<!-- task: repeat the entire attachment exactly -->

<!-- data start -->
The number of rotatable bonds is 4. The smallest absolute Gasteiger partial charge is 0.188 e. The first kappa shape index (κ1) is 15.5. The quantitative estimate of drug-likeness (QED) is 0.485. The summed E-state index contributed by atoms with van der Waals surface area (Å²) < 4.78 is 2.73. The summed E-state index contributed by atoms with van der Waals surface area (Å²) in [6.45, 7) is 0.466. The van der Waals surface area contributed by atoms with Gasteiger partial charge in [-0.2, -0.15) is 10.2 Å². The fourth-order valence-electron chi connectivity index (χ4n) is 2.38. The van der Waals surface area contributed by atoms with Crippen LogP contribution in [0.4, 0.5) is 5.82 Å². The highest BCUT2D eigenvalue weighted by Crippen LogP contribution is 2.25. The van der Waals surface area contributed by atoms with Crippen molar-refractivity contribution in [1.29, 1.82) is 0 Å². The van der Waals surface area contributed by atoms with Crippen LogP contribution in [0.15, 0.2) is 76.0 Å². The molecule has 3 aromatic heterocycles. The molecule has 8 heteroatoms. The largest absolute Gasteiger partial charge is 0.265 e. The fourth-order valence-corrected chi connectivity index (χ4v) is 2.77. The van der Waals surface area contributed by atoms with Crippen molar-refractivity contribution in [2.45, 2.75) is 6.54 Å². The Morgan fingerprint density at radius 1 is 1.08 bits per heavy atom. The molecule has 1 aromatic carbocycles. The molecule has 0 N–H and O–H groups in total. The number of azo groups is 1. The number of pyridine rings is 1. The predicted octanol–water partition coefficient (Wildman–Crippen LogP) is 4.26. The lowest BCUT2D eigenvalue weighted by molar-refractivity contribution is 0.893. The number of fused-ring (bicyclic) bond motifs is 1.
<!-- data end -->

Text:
The number of rotatable bonds is 4. The smallest absolute Gasteiger partial charge is 0.188 e. The first kappa shape index (κ1) is 15.5. The quantitative estimate of drug-likeness (QED) is 0.485. The summed E-state index contributed by atoms with van der Waals surface area (Å²) < 4.78 is 2.73. The summed E-state index contributed by atoms with van der Waals surface area (Å²) in [6.45, 7) is 0.466. The van der Waals surface area contributed by atoms with Gasteiger partial charge in [-0.2, -0.15) is 10.2 Å². The fourth-order valence-electron chi connectivity index (χ4n) is 2.38. The van der Waals surface area contributed by atoms with Crippen LogP contribution in [0.4, 0.5) is 5.82 Å². The highest BCUT2D eigenvalue weighted by Crippen LogP contribution is 2.25. The van der Waals surface area contributed by atoms with Crippen molar-refractivity contribution in [1.29, 1.82) is 0 Å². The van der Waals surface area contributed by atoms with Crippen LogP contribution in [0.15, 0.2) is 76.0 Å². The molecule has 3 aromatic heterocycles. The molecule has 8 heteroatoms. The largest absolute Gasteiger partial charge is 0.265 e. The fourth-order valence-corrected chi connectivity index (χ4v) is 2.77. The van der Waals surface area contributed by atoms with Crippen molar-refractivity contribution in [2.45, 2.75) is 6.54 Å². The Morgan fingerprint density at radius 1 is 1.08 bits per heavy atom. The molecule has 1 aromatic carbocycles. The molecule has 0 N–H and O–H groups in total. The number of azo groups is 1. The number of pyridine rings is 1. The predicted octanol–water partition coefficient (Wildman–Crippen LogP) is 4.26. The lowest BCUT2D eigenvalue weighted by molar-refractivity contribution is 0.893. The number of fused-ring (bicyclic) bond motifs is 1.